The growth in interdisciplinary science over the past decade has led to new developments in biological knowledge and techniques. For example, CRISPR technology allows scientists to make specific changes to genomes and has transformed the field of genetics. As the field of biology increases in complexity due to technological innovations and expansion of knowledge, new ways to teach and communicate science must be developed. iBiology addresses this challenge by sharing science in the form of easy-to-watch video seminars, and aims to lead the way in creating ways to spread interest in science for educational and scientific communities.
One of the main goals of iBiology is to bring research questions currently being explored by top-level scientists to students, scientists, and educators. This is most visible in the recently launched video series, “Great Questions in Life Sciences.” Investigators reveal the great scientific problems at the intersection of physics, computation, and biology that will demand attention over the coming decade. These videos offer the viewer a unique glimpse into the forefront of research and are intended to spark the curiosity of young scientists and students considering a career in life sciences research.
In talking to iBiology’s Associate Director, Dr. Shannon Behrman, we learned that, not only does iBiology want to expose the biological questions that are being actively pursued; they also hope to demystify what it would be like to become a researcher in various fields of biology answering those very questions. Videos under the “How I Became a Scientist” section show interviews with various well-known scientists outlining their journeys to becoming researchers. Other videos under the “Careers” section show different career paths that are open to someone with a science degree. Each of these videos help to make this broad field more accessible by providing professional advice to aspiring students. This early exposure to research helps young scientists feel like they can fit into and make a difference in the scientific community.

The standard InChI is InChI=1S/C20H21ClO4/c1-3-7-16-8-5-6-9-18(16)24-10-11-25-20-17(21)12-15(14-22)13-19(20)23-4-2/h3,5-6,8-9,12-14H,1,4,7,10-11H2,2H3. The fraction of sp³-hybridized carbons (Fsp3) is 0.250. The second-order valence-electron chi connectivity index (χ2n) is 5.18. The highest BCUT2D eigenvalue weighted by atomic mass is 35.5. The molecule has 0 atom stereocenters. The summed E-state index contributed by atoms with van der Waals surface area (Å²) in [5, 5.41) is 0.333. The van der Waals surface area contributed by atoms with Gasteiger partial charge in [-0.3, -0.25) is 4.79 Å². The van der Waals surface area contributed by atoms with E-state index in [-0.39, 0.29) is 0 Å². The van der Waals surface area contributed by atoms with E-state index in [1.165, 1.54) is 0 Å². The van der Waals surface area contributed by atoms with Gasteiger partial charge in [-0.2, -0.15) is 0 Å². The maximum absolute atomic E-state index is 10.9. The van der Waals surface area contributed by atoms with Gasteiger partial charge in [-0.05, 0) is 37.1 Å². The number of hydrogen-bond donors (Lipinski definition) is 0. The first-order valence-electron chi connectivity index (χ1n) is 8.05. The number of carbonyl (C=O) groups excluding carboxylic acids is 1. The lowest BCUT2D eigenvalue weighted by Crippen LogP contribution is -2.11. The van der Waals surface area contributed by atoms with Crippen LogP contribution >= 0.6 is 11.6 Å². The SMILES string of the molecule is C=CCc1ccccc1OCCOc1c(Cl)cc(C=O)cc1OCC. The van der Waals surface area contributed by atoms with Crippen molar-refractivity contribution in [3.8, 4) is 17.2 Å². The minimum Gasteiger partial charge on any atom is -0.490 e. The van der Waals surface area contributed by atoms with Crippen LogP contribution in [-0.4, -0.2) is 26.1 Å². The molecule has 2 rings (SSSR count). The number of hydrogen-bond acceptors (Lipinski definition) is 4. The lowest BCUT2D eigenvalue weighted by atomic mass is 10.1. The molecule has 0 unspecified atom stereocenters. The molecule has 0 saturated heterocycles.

iBiology does not just provide a tool for students to see what current leaders in the field of biology are working on. They also provide a much-needed teaching resource. The program provides a plethora of educational resources and study tools for students in several different fields of biology, including biochemistry, genetics, microbiology, and human health. To support science teachers, iBiology provides possible questions for various assessments for students, along with a key terms index to help shape their curriculum.
For science to thrive, it needs innovative ideas. iBiology answers this call with new approaches for getting students to become more interested in science, and by providing these students with resources to help them succeed in their scientific endeavors. As a result, the iBiology team hopes to see more young people bringing in new and innovative approaches to current research problems in the future.